More and more litigants today are agreeing to arbitrate matters outside of the public sphere of the courthouse and hire a private arbitrator to resolve their dispute in lieu of a judge in the court doing so. In the context of a business or contract dispute, the aggrieved parties might be more inclined to consider having an arbitrator decide their case. In the context of a complicated or an emotional divorce matter involving matters of child custody, alimony, child support, valuation of a closely held corporation, the determination of exempt and non-exempt assets, etc., the prospect of the parties might question whether arbitration is appropriate to resolve their kind of case. Our state, however, encourages alternative dispute resolution as a means to resolve cases where possible.
The New Jersey Supreme Court’s recent adoption of Rule 5:1-5 (effective September 1, 2015) essentially codifies aspects of a 2009 New Jersey Supreme Court decision addressing the arbitration of matrimonial matters called Fawzy v. Fawzy, 199 N.J. 456 (2009). In Fawzy, the parties agreed to go to binding arbitration to resolve all matters related to their divorce proceeding. The defendant attempted to stop the arbitration process relating to the issue of child custody and parenting time on the grounds that it what unconstitutional for an arbitrator to make such determinations given the court’s parens patriae obligation to prevent harm to the child. In a lengthy opinion, Justice Virginia Long of the New Jersey Supreme Court detailed how two parents can certainly agree to submit the determination of custody and parenting time disputes to binding arbitration just as readily as they can agree to resolve these same issues through settlement, as long as it does conflict with the court’s duty to prevent harm to the child. The Supreme Court’s opinion recognized the need for a detailed record in order to make sure that if the family court needs to review or modify the arbitrator’s ruling there would be sufficient evidence to examine.
New Jersey Court Rule 5:-1-5, which states that it applies to all agreements to arbitrate and all consent orders to arbitrate, including disputes between parties to any proceeding heard in the family court except (a) the entry of the final judgment of annulment or divorce; (b) actions involving the Division of Child Protection and Permanency; (c) domestic violence actions; (d) juvenile delinquency actions; (e) family crisis actions; and (f) adoption actions. Family court disputes but for those aforementioned five types can be submitted to arbitration if the parties agree. In Fawzy, the New Jersey Supreme Court was also concerned that the parties were fully informed of the process and procedures of binding arbitration before entering into this avenue of alternative dispute resolution. Rule 5:1-5 thus requires the parties to execute an “Arbitration Questionnaire” and to attach it to any agreement or consent order to arbitrate. Section (b) (2) of the Rule 5:1-5 requires that the parties’ agreement or consent order to arbitrate a family proceeding must state that (1) the parties understand their entitlement to a judicial adjudication of their dispute and they are willing to waive that right; (2) that the parties are award of the limited circumstances under which a challenge to the award may be advanced and agree to those limitations; (3) that the parties had sufficient time to consider the implications of the decision to arbitrate their dispute; and (4) that the parties entered into an agreement to arbitrate freely and voluntarily and after due consideration of the consequences of doing so.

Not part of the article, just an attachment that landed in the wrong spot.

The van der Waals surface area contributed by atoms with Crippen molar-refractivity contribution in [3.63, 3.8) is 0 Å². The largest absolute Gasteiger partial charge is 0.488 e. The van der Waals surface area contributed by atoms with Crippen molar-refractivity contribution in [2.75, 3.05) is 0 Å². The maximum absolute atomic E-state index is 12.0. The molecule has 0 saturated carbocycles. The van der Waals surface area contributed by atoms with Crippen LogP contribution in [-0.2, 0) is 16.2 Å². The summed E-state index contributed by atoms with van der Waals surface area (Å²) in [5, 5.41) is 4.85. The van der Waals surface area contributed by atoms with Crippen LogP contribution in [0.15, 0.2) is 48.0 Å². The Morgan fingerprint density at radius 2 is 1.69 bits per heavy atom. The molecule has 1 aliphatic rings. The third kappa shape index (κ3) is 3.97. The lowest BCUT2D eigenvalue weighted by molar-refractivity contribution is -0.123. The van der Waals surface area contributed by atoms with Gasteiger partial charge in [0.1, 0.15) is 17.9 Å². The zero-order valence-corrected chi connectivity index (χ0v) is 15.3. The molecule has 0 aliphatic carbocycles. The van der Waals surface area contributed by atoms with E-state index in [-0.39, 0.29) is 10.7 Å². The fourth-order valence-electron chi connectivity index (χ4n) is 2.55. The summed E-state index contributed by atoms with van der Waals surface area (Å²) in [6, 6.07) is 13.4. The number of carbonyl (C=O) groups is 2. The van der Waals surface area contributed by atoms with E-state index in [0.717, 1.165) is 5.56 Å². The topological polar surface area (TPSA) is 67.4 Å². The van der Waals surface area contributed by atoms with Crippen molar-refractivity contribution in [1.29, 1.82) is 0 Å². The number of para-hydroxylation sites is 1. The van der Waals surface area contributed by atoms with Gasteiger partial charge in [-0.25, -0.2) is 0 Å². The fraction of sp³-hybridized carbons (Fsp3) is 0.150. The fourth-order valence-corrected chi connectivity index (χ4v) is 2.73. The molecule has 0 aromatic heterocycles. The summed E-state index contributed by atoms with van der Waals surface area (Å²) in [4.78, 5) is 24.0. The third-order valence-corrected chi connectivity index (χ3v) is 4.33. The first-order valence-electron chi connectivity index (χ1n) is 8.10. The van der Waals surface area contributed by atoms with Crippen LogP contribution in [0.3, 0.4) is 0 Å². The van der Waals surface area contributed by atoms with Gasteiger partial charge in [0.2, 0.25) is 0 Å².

The court rule addresses the minimum of what needs to be contained in an Arbitration Agreement. The Rule furthers the state’s encouragement of the use alternative dispute resolution methods such as arbitration to resolve family cases, but also attempts to ensure that the parties agree to arbitrate knowing and voluntarily, and attempts to ensure that decisions on matters of particular importance to the courts such as custody and parenting time are reviewable should the Court need to act to protect the best interest of children in the midst of such family disputes. It is important to note that the parties can agree to arbitrate one issue, mediate another issue and leave the court to determine all other issues. Rule 5:1-5 further solidifies the landmark New Jersey Supreme Court ruling in Fawzy v. Fawzy and will hopefully lead to cases being more efficiently and justly resolved for the better benefit of the families involved.
If you have any concerns about whether your matrimonial case is appropriate for arbitration, the Law Office of James P. Yudes, A Professional Corporation can assist you.